When we think of power outages, we think about the food in our own home spoiling. But, what happens when our local grocery stores can no longer keep their food refrigerated either? Many businesses have backup generators for short power outages, but if the grid fails, there will be food shortages. 

It Will Be Hard to Pay for Things

Not only will grocery stores be without power, but they won’t be able to take those plastic cards. Scanners will not work! ATMs will not work! Even the check scanners will not work! The only hope you will have is that you stored some cash. 

Please note, I did talk to four different grocery stores here in Southern Utah about five years ago and this is what I learned. A few stores have a generator or two that will keep the cold foods cold a limited time. Three of the stores said they would have to lock the doors just as banks do when there is a power outage for safety reasons.

One store mentioned they have generators stored throughout the state that could be brought down here to keep the store going, if the highways are open. This same-store said they could take up to 4,000 customers using debit or credit cards. They will risk not knowing if the customers have money in said accounts just to serve their valued clients.

Traffic will Be Messed Up

The traffic lights run on electricity which means your traffic lights won’t work. This may be ok in small towns or cities, but in big cities with lots of traffic, this could mean lots of traffic gridlock and possible accidents. Additionally, communications for emergency personnel will be compromised. They are then forced to use battery-operated radios instead of electrically powered ones.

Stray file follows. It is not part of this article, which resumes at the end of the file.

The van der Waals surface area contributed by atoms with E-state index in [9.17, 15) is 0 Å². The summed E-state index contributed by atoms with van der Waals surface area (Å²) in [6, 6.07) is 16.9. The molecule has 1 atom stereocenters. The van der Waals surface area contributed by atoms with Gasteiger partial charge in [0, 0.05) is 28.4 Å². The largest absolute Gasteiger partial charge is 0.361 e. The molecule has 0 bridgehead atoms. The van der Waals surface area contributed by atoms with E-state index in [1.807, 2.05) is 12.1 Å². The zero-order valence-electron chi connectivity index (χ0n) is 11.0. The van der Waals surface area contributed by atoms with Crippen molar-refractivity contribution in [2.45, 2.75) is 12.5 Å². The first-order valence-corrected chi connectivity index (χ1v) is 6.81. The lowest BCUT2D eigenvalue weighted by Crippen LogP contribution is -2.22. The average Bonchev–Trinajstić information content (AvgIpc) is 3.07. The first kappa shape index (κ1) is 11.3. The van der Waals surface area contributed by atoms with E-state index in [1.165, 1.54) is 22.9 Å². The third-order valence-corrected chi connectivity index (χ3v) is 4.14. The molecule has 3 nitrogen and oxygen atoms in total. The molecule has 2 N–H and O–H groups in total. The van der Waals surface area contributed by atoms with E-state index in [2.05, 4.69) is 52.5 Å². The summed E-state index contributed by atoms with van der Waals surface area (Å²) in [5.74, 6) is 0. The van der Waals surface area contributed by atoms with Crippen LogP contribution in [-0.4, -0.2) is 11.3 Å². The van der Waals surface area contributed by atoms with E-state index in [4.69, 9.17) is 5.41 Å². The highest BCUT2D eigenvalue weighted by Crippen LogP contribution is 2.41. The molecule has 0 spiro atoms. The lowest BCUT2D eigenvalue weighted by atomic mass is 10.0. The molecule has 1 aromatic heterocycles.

Gas Stations Can’t Pump Gas

Your car won’t last long without gas. And, with no power, gas stations will not be able to pump the gas they have into your vehicle. Please keep you gas tank at least 3/4 full. You do not want to be that person in line to fill your gas tank with 200+ other families waiting to get gas.

Water Treatment Plants and Sewer Lines Need Electricity

Did you know that water treatment plants need power to pump and process the water? Not only do they need electricity to move water, but they don’t have any backup systems if the power grid goes out. Therefore, we will have a hard time finding quality water. 

Be prepared for portable showers and possible toilet issues. I called our city a few years back about the sewer lines and they mentioned if you are at the top of the sewer lines you may be okay because sewage naturally goes downhill, with a little help. When the power goes out and your city or county doesn’t have a generator or back up plan, you need to be ready.

In case you missed these posts, Emergency Toilet and Emergency Washing Machines. I have since purchased this Lavario Emergency Washing Machine (currently back-ordered).

Nuclear Power Plants Could Explode

As of this writing, we have 104 nuclear power plants in the United States. These plants use electricity to keep cool. Cooling the plant is extremely important. Spent rods must be kept cool and contained as overheating can cause explosions and fires. If the core overheats, we could see a nuclear meltdown. Additionally, if the containment structure of the plant is damaged, radiation will leak into the environment.